The global distribution and dynamics of surface soil moisture

Journal name:
Nature Geoscience
Volume:
10,
Pages:
100–104
Year published:
DOI:
doi:10.1038/ngeo2868
Received
Accepted
Published online

Abstract

Surface soil moisture has a direct impact on food security, human health and ecosystem function. It also plays a key role in the climate system, and the development and persistence of extreme weather events such as droughts, floods and heatwaves. However, sparse and uneven observations have made it difficult to quantify the global distribution and dynamics of surface soil moisture. Here we introduce a metric of soil moisture memory and use a full year of global observations from NASA’s Soil Moisture Active Passive mission to show that surface soil moisture—a storage believed to make up less than 0.001% of the global freshwater budget by volume, and equivalent to an, on average, 8-mm thin layer of water covering all land surfaces—plays a significant role in the water cycle. Specifically, we find that surface soil moisture retains a median 14% of precipitation falling on land after three days. Furthermore, the retained fraction of the surface soil moisture storage after three days is highest over arid regions, and in regions where drainage to groundwater storage is lowest. We conclude that lower groundwater storage in these regions is due not only to lower precipitation, but also to the complex partitioning of the water cycle by the surface soil moisture storage layer at the land surface.

At a glance

Figures

  1. The stored precipitation fraction.
    Figure 1: The stored precipitation fraction.

    Top left and right: the stored precipitation fraction FP(f) is a dimensionless measure of the degree to which a soil layer (of depth Δz) retains precipitation inputs (P) over a given timescale 1/f, given losses due to evapotranspiration (E), drainage (D) and runoff (R). Bottom left and right: two example soil moisture time series from in situ observations30, sampled at two different sampling frequencies — f = 12 d−1 (black, crosses) and f = 1/3 d−1 (red, circles). Inset: the sum of positive increments in the soil water time series, for the two different sampling frequencies.

  2. Global distribution and memory of surface soil moisture.
    Figure 2: Global distribution and memory of surface soil moisture.

    a, Global map of annual mean SSM (1 April 2015–31 March 2016), with PDF (inset) and zonal mean (right panel). Marker sizes in all zonal plots are proportional to zonal land area; shaded region shows ±1 standard deviation. White regions in map are missing or masked (see Methods). b, The same as in a, except for FP(1/3), and the marker colours in the zonal plot indicate the zonal mean SSM. c, The same as in a, for mean daily precipitation.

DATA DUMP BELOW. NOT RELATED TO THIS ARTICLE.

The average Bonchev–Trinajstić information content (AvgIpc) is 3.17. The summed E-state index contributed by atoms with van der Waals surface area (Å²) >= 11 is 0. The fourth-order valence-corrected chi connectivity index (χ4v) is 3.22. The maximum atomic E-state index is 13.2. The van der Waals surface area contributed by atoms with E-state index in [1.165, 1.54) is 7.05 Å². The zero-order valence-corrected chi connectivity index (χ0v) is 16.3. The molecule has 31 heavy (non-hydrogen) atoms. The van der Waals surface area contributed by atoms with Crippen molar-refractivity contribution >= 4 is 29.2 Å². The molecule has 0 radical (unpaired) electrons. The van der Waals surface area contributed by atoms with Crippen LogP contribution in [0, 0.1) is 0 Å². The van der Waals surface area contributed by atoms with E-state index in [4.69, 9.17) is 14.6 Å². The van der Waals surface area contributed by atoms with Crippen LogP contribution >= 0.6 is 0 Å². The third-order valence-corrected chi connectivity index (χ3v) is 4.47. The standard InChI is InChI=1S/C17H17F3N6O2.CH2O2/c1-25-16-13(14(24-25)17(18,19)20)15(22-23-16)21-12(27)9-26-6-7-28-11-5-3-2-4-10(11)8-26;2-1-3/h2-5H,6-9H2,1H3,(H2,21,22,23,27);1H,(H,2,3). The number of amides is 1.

3. Global relations between stored precipitation fraction and soil moisture content and texture.
    Figure 3: Global relations between stored precipitation fraction and soil moisture content and texture.

    a, Global relation between FP(1/3) and annual mean SSM, estimated using one year of observations (1 April 2015–31 March 2016). Boxplots show the median (red horizontal line), 25th and 75th percentiles (top and bottom of the grey shaded box, respectively), and maximum and minimum observed values (edges of the top and bottom whiskers, respectively). b, Global relation between FP(1/3) and sand fraction. c, Global relation between FP(1/3) and clay fraction.

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Author information

Affiliations

  1. Department of Civil and Environmental Engineering, MIT, Cambridge, Massachusetts 02139, USA

    • Kaighin A. McColl,
    • Seyed Hamed Alemohammad,
    • Ruzbeh Akbar,
    • Alexandra G. Konings &
    • Dara Entekhabi
  2. Department of Earth and Planetary Sciences, Harvard University, Cambridge, Massachusetts 02138, USA

    • Kaighin A. McColl
  3. Department of Earth System Science, Stanford University, Stanford, California 94305, USA

    • Alexandra G. Konings
  4. Jet Propulsion Laboratory, California Institute of Technology, Pasadena, California 91109, USA

    • Simon Yueh
  5. Department of Earth, Atmospheric and Planetary Sciences, MIT, Cambridge, Massachusetts 02139, USA

    • Dara Entekhabi

Contributions

K.A.M. wrote the manuscript. R.A., K.A.M. and S.H.A. conducted analyses and produced figures. D.E. conceived and led the project, and developed the ‘stored precipitation fraction’ in discussions with K.A.M., S.H.A. and A.G.K. S.Y. contributed to interpretation of the results. All authors discussed and edited drafts of the manuscript.

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The authors declare no competing financial interests.

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